Some people have raised concerns that third-party parental controls surveil young people but do little to actually stop them from encountering harmful content. The attorneys general said in the letter, organized by the National Association of Attorneys General, that they were not endorsing a particular parental control product. They also called on the companies to tighten their own parental supervision tools and to do a better job of weeding out content that might be harmful to children.
Concerns that popular social media platforms can expose children to posts that are sexualized, hurt their body image or are violent have escalated in recent years. State attorneys general are currently investigating whether Facebook, owned by Meta, and TikTok, part of the Chinese conglomerate ByteDance, have put young people in harm’s way. President Biden also called for new online privacy rules for children in his State of the Union speech earlier this month.
The interest in the issue is global. Britain has laid out guidelines for how tech companies can design services without violating a child’s privacy, prompting some companies to introduce new parental controls around the world. Britain is also currently considering sweeping online safety legislation that would be enforced by its media regulator.
“We’re currently developing new tools for parents that will provide them with more insight and visibility into how their children are engaging on Snapchat and ways to report troubling content,” said Rachel Racusen, a spokeswoman for Snap. She said the tools would debut “in the coming months.”
Brooke Oberwetter, a spokeswoman for TikTok, said the company appreciated “that the state attorneys general are focusing on the safety of younger users, and we look forward to engaging with them on our existing features and ideas for future innovation in this area.”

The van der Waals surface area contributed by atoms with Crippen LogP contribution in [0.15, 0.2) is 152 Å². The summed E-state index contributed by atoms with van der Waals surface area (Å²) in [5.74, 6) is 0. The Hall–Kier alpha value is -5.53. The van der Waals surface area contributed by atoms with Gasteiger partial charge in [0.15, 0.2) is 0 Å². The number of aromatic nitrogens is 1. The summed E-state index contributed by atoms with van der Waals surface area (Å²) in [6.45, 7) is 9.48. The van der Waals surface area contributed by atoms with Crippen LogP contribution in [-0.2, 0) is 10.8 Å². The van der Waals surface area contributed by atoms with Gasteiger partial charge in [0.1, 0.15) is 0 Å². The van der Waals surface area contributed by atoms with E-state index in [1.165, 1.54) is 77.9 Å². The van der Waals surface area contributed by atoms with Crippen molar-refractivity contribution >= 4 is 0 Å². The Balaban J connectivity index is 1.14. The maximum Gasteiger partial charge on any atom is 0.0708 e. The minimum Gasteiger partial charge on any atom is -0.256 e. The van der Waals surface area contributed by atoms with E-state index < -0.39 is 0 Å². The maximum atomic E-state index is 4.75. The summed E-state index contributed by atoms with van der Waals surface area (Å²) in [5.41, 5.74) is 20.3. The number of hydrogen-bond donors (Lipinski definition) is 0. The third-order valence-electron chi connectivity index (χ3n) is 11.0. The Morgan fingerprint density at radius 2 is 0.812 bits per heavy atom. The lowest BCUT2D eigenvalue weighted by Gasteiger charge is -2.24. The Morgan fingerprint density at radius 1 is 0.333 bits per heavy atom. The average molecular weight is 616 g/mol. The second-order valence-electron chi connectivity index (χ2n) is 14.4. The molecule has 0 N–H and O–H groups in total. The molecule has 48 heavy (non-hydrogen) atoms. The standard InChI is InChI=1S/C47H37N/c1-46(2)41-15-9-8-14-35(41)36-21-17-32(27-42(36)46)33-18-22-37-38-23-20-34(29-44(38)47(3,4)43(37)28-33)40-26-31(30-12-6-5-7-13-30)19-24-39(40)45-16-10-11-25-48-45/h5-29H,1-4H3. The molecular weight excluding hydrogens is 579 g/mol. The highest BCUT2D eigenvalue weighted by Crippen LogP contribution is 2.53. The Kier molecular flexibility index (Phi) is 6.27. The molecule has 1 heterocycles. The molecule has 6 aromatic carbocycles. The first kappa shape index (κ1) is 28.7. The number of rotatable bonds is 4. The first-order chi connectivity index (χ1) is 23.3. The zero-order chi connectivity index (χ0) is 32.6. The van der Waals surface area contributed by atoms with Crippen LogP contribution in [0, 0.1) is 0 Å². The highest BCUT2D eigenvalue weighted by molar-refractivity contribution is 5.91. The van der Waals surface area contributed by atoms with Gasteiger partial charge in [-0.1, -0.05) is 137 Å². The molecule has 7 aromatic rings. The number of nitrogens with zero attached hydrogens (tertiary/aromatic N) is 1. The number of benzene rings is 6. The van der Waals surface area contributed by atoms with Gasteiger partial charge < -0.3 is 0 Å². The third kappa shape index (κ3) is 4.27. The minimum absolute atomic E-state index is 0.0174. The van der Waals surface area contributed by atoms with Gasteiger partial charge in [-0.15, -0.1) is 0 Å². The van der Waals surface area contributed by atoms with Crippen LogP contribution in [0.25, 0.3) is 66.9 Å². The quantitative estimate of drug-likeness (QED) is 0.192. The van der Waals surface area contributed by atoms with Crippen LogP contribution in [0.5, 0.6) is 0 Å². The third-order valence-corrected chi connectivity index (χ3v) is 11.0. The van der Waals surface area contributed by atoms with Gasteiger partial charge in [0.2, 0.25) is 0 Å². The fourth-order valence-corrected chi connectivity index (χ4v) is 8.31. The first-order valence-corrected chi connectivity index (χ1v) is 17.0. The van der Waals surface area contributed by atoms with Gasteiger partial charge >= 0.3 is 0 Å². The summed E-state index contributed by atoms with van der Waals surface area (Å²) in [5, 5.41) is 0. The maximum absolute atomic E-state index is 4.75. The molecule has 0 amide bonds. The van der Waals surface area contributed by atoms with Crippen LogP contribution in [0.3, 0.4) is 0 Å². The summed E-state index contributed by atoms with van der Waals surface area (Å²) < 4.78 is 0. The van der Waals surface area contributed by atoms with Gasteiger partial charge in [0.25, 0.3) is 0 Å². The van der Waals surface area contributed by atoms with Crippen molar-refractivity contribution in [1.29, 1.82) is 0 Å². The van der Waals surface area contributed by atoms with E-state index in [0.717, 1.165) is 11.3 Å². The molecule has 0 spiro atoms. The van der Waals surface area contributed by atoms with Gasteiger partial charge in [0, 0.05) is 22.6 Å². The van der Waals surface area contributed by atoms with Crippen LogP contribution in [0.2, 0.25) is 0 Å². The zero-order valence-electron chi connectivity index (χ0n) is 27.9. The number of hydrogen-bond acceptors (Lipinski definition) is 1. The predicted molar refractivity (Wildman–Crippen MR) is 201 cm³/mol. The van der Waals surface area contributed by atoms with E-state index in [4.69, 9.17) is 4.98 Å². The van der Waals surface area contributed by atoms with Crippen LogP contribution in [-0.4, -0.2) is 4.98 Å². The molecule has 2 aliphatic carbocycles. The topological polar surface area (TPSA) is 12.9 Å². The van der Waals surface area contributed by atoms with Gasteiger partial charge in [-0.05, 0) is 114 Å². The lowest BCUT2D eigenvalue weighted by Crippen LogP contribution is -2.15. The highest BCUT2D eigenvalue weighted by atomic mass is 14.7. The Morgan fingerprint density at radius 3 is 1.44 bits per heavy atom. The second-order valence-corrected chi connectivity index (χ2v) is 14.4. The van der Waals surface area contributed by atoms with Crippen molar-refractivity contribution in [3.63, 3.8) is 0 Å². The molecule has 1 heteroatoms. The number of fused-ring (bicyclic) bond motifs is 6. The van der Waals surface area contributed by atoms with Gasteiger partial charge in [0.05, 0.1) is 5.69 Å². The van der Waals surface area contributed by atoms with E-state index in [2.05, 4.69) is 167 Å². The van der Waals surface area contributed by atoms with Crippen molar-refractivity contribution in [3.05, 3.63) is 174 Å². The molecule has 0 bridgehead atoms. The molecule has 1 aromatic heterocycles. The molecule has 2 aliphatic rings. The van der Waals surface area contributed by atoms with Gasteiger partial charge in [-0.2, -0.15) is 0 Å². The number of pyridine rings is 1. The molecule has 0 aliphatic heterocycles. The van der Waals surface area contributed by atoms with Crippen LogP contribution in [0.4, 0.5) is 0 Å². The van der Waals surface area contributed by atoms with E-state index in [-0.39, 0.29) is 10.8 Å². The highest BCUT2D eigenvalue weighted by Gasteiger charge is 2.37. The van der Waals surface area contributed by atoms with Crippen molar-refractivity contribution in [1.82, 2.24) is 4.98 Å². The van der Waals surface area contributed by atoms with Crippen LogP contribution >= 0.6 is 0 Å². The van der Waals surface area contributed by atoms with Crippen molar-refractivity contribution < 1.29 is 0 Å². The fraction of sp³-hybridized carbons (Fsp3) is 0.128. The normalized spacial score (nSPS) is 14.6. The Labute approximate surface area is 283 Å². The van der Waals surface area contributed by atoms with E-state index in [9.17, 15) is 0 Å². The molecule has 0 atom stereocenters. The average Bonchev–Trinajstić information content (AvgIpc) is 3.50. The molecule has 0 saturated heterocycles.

The media measurement firm Nielsen Holdings, facing intense competition and criticism as it tries to make the transition to digital audience tracking from its longstanding TV business, said on Tuesday that it had agreed to be acquired by a private equity consortium for $16 billion, including debt.
The group, led by Evergreen Coast Capital — an affiliate of the activist firm Elliott Investment Management — and Brookfield Business Partners, offered $28 a share for Nielsen. The price was a 60 percent premium over Nielsen’s stock price on March 11, before rumors of a deal surfaced, and a 10.2 percent improvement on the consortium’s previous proposal, which Nielsen rejected this month.
Dave Gregory, a managing partner at Brookfield, said in a statement that Nielsen was “deeply embedded in the media ecosystem.”
“As a private company, Nielsen will be even better positioned to deliver the best measures of consumers’ rapidly changing behaviors across all channels and platforms,” he added.
Nielsen has been under pressure from media platforms and the advertising industry to accurately measure audiences not just on traditional television but also on streaming services and the internet. Powerful media executives have complained for years that Nielsen, which is nearly a century old, uses antiquated methods that struggle to measure viewers’ new habits.
The Media Rating Council stripped Nielsen of its accreditation for local and national television measurement last year. Last month, Discovery and Omnicom Media Group said that advertising clients including AT&T and State Farm would experiment with using video audience estimates from Comscore and VideoAmp, two other media measurement firms. Last week, NBCUniversal said it would offer advertisers guarantees using data from iSpot rather than relying solely on Nielsen.
Nielsen stock was up more than 20 percent on Tuesday. The company can entertain other bids during a 45-day go-shop period. Otherwise, the deal is expected to close in the second half of the year.